“The door was cracked,” Downs said.

He said he “peeked in” and saw a priest and an altar boy who was about his age, 12 or 13 years old. The priest was standing, he said, and holding the boy from behind while touching him in a sexual way. Downs said he ran when the priest turned toward the door. He said he didn’t recognize the priest or the boy, and that they didn’t show up for breakfast that morning.

Downs said he does not know the location of the house. The lawsuit filed last month alleged that McCarrick ran a sex ring out of a Sea Girt home — but the attorney who filed it has since said he may have been mistaken about the location.

The Metuchen Diocese didn’t purchase the Sea Girt home until 1985, several years after the alleged abuse outlined in the suits would have occurred. But the Sea Girt property has also been mentioned in accusations that McCarrick sexually harassed adult seminary students on overnight trips there, pressuring them into sharing a bed with him and changing into bathing suits while he watched.

The diocese has said it does not know of another shore home it owned in the early 1980s. Property records show the Metuchen Diocese sold the Sea Girt home to the Newark Archdiocese in 1988 and later owned another house in Brick Township, which it sold to Newark in 1997.

McCarrick led the Metuchen Diocese from 1981 to 1986 before moving to Newark, where he was the archbishop until 2000.

Downs said he visited the Jersey Shore house just once but remembers other groups had gone there for retreats. He said that when he was abused years later, he froze and didn’t hear everything the prelate said. But he remembers McCarrick saying “he could help me with my grades, and could arrange for alone time at the beach house at the shore.”

“When he said that, it touched a nerve and freaked me out because I remembered what happened at the beach house,” Downs said.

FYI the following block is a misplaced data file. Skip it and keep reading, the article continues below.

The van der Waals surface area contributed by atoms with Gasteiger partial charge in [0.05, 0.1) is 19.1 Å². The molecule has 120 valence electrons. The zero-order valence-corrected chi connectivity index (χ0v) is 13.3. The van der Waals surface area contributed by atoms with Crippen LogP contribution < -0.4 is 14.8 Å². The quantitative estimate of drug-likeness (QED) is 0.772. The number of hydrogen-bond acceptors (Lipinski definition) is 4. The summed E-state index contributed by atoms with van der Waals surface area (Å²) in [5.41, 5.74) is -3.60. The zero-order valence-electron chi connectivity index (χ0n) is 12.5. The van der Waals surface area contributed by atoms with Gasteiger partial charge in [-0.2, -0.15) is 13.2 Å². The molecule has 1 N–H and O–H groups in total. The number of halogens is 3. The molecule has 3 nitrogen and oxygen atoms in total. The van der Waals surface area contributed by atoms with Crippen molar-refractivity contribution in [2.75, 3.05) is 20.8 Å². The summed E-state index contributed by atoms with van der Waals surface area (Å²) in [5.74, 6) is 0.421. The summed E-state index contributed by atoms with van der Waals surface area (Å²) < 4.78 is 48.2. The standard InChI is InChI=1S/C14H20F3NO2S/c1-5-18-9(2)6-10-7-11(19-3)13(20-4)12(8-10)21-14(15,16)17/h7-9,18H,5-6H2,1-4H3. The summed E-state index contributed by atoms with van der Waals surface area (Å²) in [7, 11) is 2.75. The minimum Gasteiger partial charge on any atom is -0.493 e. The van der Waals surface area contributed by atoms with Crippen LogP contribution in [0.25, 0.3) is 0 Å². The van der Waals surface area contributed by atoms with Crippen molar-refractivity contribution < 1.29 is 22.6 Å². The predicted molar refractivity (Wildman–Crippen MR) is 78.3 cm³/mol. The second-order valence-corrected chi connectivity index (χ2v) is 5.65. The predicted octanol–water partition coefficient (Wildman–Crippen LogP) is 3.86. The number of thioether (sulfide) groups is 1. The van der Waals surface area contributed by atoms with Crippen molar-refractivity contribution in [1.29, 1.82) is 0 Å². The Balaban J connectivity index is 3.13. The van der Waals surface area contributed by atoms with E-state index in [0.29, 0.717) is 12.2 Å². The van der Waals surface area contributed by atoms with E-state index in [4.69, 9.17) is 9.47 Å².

Downs’ attorney, Derek Braslow, said in court papers that at least seven people have told the Vatican they were abused by the former cardinal as minors. Church officials have been conducting an investigation of McCarrick but have not yet issued a report revealing the findings.

The recent lawsuits are among more than 100 filed against the Catholic Church in New Jersey under a law that took effect Dec. 1, 2019, suspending the statute of limitations for civil sex abuse cases for two years.

Church officials have said they knew of no allegations against McCarrick involving minors until two years ago, when they removed him from active ministry. They have acknowledged settling two claims brought by adult seminary students in 2005 and 2007.

In the late 1980s, at least two seminary professors sought to intercede on behalf of students who had complained about McCarrick and trips to the shore. One of the professors wrote a letter to the Vatican when McCarrick was named archbishop of Washington, D.C., in 2000. Months later, McCarrick was promoted to cardinal.

Evidence has surfaced showing that the Vatican placed restrictions on McCarrick’s ministry in 2008, shortly after settling the two seminarians’ claims. But McCarrick ignored the restrictions and traveled as he pleased as an emissary of the church, according to letters released by one of his former secretaries.

Complete Article HERE!

Disgraced West Virginia bishop Michael Bransfield was told a year ago to make restitution.

His successor says Bransfield has gone incommunicado.

Michael J. Bransfield, then-bishop of the Diocese of Wheeling-Charleston, W.Va., in 2015.